Embattled department store Myer is back in court. The class action brought by shareholders claims that Myer engaged in misleading and deceptive conduct and that it failed to disclose price sensitive information.
Myer proceedings in the Federal Court have commenced. The department store is facing a class action launched on behalf of shareholders who claim Myer breached continuous disclosure obligations. In 2014, Bernie Brookes, then chief executive of Myer, told investors, analysts and journalists that the company’s profits would grow in 2015. Prior to this statement, the board had decided it could not reliably give such guidance. Shareholders claim that the board failed to correct Mr Brookes’ claim.
“When a company makes a forecast it has a obligation… to keep looking at the forecast and keep changing if it remains valid or not,” Norman O’Bryan, QC, told the court on the first day of proceedings. “Myer did not do that. Mr Brookes made a profit forecast on September 11, 2014 and Myer pretended it didn’t happen.”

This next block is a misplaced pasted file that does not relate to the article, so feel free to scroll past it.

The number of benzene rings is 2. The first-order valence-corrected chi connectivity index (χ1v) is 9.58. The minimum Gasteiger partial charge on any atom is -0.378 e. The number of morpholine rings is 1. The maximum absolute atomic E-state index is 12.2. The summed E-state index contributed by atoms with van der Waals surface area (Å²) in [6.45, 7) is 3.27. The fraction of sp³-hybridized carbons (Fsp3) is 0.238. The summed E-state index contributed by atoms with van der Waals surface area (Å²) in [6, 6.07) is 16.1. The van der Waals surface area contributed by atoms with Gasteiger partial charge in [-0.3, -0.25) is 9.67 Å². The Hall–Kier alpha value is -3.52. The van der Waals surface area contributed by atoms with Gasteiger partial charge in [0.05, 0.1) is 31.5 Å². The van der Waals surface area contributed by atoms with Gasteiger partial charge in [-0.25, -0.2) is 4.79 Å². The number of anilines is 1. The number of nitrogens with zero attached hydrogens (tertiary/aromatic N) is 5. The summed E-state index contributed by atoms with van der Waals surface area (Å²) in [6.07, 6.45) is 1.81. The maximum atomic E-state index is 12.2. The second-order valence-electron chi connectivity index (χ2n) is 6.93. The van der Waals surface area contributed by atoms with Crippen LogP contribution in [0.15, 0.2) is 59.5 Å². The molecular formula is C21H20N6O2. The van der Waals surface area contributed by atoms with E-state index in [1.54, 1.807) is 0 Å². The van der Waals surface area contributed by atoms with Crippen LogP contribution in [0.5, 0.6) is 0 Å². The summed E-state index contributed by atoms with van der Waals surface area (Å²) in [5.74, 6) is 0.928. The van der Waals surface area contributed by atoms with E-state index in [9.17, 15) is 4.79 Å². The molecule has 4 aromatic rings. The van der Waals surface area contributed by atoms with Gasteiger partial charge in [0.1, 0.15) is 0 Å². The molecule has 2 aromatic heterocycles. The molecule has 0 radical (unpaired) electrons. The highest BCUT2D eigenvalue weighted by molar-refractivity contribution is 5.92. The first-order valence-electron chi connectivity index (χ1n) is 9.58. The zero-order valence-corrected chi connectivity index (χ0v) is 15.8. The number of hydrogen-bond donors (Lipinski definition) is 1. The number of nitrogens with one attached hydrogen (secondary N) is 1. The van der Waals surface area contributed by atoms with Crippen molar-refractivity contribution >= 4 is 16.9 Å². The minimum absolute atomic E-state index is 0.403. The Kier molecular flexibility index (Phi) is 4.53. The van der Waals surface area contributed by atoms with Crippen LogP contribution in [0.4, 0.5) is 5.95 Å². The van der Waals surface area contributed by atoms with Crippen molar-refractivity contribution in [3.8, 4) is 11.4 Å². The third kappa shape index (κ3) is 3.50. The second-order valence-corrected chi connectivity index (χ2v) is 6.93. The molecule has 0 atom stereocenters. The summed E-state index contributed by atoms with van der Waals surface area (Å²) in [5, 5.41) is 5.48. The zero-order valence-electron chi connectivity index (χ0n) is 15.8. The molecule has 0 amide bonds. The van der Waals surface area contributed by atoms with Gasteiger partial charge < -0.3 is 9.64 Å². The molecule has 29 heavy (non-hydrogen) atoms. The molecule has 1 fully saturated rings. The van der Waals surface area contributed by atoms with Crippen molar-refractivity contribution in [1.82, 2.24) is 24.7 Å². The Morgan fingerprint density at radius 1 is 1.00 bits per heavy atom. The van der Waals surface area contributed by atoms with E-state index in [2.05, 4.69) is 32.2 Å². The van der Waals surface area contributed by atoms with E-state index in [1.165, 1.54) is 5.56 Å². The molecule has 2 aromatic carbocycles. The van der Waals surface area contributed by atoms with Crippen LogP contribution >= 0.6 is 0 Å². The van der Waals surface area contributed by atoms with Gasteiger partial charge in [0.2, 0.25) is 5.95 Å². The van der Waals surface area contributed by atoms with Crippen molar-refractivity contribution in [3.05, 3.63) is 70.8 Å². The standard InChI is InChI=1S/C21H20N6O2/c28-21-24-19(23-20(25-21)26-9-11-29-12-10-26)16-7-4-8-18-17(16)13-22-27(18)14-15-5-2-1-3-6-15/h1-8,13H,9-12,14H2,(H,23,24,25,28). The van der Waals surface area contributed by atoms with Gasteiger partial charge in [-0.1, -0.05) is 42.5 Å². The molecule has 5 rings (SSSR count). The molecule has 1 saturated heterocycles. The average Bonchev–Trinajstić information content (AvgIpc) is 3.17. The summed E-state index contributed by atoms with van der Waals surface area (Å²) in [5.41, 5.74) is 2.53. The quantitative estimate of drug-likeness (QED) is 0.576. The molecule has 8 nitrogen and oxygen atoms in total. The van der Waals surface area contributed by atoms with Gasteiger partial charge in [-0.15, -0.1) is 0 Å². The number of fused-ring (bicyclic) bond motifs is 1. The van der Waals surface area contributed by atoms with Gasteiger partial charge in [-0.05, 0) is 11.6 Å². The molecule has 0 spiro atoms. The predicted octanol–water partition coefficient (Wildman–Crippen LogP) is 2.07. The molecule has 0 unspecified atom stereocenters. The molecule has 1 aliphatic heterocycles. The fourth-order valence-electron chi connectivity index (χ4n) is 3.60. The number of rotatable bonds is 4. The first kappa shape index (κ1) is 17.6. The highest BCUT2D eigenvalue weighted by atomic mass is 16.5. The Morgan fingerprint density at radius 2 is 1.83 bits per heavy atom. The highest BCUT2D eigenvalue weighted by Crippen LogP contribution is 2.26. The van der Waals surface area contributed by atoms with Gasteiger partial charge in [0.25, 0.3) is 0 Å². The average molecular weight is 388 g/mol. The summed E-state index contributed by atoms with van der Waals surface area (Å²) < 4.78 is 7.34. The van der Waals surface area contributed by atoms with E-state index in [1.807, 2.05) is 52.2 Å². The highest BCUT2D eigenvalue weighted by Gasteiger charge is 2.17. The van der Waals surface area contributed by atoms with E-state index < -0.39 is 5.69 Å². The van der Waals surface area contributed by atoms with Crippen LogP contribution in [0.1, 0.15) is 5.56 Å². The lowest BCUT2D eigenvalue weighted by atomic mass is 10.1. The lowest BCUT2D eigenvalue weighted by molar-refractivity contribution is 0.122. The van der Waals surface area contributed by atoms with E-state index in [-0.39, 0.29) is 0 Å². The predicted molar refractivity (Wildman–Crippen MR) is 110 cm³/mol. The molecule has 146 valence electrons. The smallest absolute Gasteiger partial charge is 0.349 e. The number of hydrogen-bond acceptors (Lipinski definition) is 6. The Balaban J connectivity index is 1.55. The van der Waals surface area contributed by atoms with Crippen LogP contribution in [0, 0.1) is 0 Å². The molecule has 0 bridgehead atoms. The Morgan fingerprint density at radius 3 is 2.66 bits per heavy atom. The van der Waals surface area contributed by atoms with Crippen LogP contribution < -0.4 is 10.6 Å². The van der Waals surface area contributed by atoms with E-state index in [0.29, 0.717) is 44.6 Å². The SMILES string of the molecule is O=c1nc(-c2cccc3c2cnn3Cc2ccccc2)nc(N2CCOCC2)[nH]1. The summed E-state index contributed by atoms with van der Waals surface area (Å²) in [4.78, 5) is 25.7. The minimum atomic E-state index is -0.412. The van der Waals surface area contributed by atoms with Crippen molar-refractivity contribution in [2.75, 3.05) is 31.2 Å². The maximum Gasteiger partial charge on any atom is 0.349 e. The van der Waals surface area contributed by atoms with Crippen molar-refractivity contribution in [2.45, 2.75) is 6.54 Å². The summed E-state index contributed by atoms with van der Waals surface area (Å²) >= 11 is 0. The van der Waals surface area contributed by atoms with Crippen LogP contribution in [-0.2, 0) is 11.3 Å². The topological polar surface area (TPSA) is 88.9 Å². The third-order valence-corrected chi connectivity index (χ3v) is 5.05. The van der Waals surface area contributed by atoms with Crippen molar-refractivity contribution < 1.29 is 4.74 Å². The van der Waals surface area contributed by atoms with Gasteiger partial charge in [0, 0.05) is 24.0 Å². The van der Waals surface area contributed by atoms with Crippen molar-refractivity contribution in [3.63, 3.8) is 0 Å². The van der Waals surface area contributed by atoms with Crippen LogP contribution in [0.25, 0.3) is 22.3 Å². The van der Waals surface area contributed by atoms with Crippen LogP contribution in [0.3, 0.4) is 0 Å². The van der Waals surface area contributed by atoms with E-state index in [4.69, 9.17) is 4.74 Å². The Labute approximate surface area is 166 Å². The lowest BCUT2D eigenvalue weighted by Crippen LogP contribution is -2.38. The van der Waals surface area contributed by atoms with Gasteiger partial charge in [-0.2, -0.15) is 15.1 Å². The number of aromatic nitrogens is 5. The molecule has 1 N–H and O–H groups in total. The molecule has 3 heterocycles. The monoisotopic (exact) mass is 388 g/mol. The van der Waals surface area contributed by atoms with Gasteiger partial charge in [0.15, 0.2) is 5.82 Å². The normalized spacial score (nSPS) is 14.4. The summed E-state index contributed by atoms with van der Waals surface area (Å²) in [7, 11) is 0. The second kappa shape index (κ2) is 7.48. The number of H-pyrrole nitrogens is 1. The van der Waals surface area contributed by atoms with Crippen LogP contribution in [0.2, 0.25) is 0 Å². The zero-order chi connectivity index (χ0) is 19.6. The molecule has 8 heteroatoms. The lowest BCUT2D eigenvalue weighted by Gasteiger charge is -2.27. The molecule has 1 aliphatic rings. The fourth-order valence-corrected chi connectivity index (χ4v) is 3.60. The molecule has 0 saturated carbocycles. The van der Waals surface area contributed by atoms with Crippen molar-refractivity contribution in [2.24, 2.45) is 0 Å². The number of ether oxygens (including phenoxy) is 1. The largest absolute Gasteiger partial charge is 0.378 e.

Myer’s trading in the first quarter of 2015 was down by 15 percent, which meant that it would have needed a 23 percent jump in profit in the second quarter to support Brookes’ claim that profits would grow in 2015. This did not eventuate.
In 2015, Richard Umbers who replaced Brookes, warned that net profit would fall to between $75 and $80 million in 2015, resulting in a freefall drop in Myer’s share price.
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